"Specialist populations" include those who are older, younger, pregnant, obese or by some other means fall outside the "average healthy adult" which most exercise classes and programmes are aimed at. We are able to adapt exercises to keep you safe and work with your particular needs. If you find yourself in one of these categories and feel you need some help understanding how you can exercise safely, it's a really good idea to book some sessions with a Personal Trainer.

Some Personal Trainers have extra training to work with specific populations, for instance I am qualified as a pre and post natal exercise specialist (as well as being a pre and post natal yoga instructor) which means I am able to give top quality support to pregnant women and those recovering from pregnancy (however long ago that might have been).


Everyone can have a trainer


Trying to get off the couch and be a bit more active? Your PT can help you make the transition safely and sustainably?

Cardio fan who is too scared to hit the free weights? Your PT can show you how.

Experienced gym goer getting decent results? Your trainer could give you the edge.

Too busy to workout enough? You could learn how to get great results by using intense effective workouts that take less of your time.

Serious athlete training for your next competition? You'll need someone to make sure your training is balanced and effective.

Personal Trainer? You definitely need a trainer because you know exactly how to "cheat" the system and you almost definitely aren't training optimally unless someone else is on your back!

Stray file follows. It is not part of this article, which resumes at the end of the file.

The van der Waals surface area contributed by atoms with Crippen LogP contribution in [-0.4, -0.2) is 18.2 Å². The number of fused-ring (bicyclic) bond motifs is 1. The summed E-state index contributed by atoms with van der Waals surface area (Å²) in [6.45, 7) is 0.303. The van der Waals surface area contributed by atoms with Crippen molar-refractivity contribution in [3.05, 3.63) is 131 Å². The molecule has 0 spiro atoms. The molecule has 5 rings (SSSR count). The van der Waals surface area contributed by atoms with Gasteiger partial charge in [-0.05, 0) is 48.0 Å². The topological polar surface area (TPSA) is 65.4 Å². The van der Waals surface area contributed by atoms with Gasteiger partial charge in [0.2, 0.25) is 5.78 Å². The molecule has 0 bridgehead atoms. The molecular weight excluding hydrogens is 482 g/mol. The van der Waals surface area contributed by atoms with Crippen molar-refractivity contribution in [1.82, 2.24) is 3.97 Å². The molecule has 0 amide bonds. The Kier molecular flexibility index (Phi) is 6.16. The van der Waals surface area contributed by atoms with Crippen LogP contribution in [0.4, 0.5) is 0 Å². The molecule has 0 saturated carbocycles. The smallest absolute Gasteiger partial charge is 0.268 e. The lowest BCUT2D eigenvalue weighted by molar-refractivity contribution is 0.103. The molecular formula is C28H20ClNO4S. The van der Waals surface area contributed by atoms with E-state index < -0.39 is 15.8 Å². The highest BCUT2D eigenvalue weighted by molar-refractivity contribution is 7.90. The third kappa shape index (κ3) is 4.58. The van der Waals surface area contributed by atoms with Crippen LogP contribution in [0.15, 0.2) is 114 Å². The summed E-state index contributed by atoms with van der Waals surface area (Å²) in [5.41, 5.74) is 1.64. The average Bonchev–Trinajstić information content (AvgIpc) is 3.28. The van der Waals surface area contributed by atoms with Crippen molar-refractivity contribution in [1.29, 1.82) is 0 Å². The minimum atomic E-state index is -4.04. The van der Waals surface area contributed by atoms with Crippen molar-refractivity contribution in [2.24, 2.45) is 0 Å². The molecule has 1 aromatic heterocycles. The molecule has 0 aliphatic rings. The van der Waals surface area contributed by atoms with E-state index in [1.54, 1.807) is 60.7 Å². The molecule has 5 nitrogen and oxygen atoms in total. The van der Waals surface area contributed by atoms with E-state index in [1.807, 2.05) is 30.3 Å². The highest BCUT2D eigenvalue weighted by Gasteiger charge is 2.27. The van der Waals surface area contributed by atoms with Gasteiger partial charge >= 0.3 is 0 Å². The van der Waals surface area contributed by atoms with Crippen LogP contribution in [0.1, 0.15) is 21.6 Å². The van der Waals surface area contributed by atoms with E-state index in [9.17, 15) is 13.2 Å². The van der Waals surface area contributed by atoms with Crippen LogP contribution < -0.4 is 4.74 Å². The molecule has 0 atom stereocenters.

We know where to send you if we can't help


There's a lot of help we can give you, but we are also able to recognise when you need something beyond our domain. A good PT knows when to refer you out to a doctor, physiotherapist, dietitian, massage therapist or specialist PT, and we will have those contacts on hand for you.


Breaking the myth - what we don't do


I have deliberately focused so far on what I CAN do, but because it is a pervasive myth, I need to address what I definitely don't do.

I promise that as a Personal Trainer I will never

  • Judge you
  • Scold you
  • Make you work harder than you are capable
  • Ask you to make any changes you are not ready, willing and able to succeed at.

Maintaining a healthy weight and consistent fitness levels requires a set of skills. Skills that crash diets, 30 day challenges and other "get results fast" programmes don't teach you.

I don't expect new clients to have those skills when they approach me for the first time. I've been in that place and I didn't have the skills either. I'm not going to shame you or think less of you because you haven't got where you want to be yet. I'm here to help you on that road. My clients don't expect me to be an expert in their professional field, and I don't expect them to equal my knowledge, practices and fitness levels from the outset.

Equally I'm not going to berate you if you "mess up". We all mess up occasionally, that's part of the price of trying. If that happens, more than anything I'm delighted and curious - what happened? What didn't work for you this time? What might we try next time? Can we work together to make a gameplan to troubleshoot the issue we just found out about? Could this be an opportunity to learn or try something totally new? If you find something really hard, then maybe that is the big thing that is holding you back - that's great news!